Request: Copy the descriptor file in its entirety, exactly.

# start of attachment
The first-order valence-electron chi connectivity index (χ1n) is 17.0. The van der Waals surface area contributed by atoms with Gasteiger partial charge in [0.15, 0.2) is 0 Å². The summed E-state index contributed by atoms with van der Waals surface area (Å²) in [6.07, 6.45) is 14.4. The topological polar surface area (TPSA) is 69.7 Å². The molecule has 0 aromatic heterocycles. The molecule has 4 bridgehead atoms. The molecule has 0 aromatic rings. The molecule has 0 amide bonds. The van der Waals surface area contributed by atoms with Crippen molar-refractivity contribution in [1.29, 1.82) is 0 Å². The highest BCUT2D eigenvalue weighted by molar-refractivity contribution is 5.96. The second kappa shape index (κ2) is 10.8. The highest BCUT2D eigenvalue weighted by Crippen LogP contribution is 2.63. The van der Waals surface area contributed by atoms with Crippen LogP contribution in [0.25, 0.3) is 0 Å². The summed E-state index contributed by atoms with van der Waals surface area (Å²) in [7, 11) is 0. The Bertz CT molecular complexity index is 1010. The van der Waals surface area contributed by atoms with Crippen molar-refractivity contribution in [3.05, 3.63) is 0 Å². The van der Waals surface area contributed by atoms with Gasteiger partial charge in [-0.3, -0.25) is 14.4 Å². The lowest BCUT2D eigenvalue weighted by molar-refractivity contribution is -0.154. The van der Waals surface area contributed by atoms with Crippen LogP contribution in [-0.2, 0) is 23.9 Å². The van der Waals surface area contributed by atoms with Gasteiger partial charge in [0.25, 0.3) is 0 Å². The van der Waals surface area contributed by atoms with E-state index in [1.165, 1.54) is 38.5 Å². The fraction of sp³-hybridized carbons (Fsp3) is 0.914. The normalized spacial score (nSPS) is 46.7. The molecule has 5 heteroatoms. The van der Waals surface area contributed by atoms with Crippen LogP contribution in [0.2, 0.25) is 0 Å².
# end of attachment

The first-order valence-electron chi connectivity index (χ1n) is 17.0. The van der Waals surface area contributed by atoms with Gasteiger partial charge in [0.15, 0.2) is 0 Å². The summed E-state index contributed by atoms with van der Waals surface area (Å²) in [6.07, 6.45) is 14.4. The topological polar surface area (TPSA) is 69.7 Å². The molecule has 0 aromatic heterocycles. The molecule has 4 bridgehead atoms. The molecule has 0 aromatic rings. The molecule has 0 amide bonds. The van der Waals surface area contributed by atoms with Crippen molar-refractivity contribution in [1.29, 1.82) is 0 Å². The highest BCUT2D eigenvalue weighted by molar-refractivity contribution is 5.96. The second kappa shape index (κ2) is 10.8. The highest BCUT2D eigenvalue weighted by Crippen LogP contribution is 2.63. The van der Waals surface area contributed by atoms with Crippen LogP contribution in [0.25, 0.3) is 0 Å². The summed E-state index contributed by atoms with van der Waals surface area (Å²) in [7, 11) is 0. The Bertz CT molecular complexity index is 1010. The van der Waals surface area contributed by atoms with Crippen molar-refractivity contribution in [3.05, 3.63) is 0 Å². The van der Waals surface area contributed by atoms with Gasteiger partial charge in [-0.3, -0.25) is 14.4 Å². The lowest BCUT2D eigenvalue weighted by molar-refractivity contribution is -0.154. The van der Waals surface area contributed by atoms with Crippen LogP contribution in [-0.2, 0) is 23.9 Å². The van der Waals surface area contributed by atoms with Gasteiger partial charge in [0.25, 0.3) is 0 Å². The van der Waals surface area contributed by atoms with E-state index in [1.165, 1.54) is 38.5 Å². The fraction of sp³-hybridized carbons (Fsp3) is 0.914. The normalized spacial score (nSPS) is 46.7. The molecule has 5 heteroatoms. The van der Waals surface area contributed by atoms with Crippen LogP contribution in [0.2, 0.25) is 0 Å².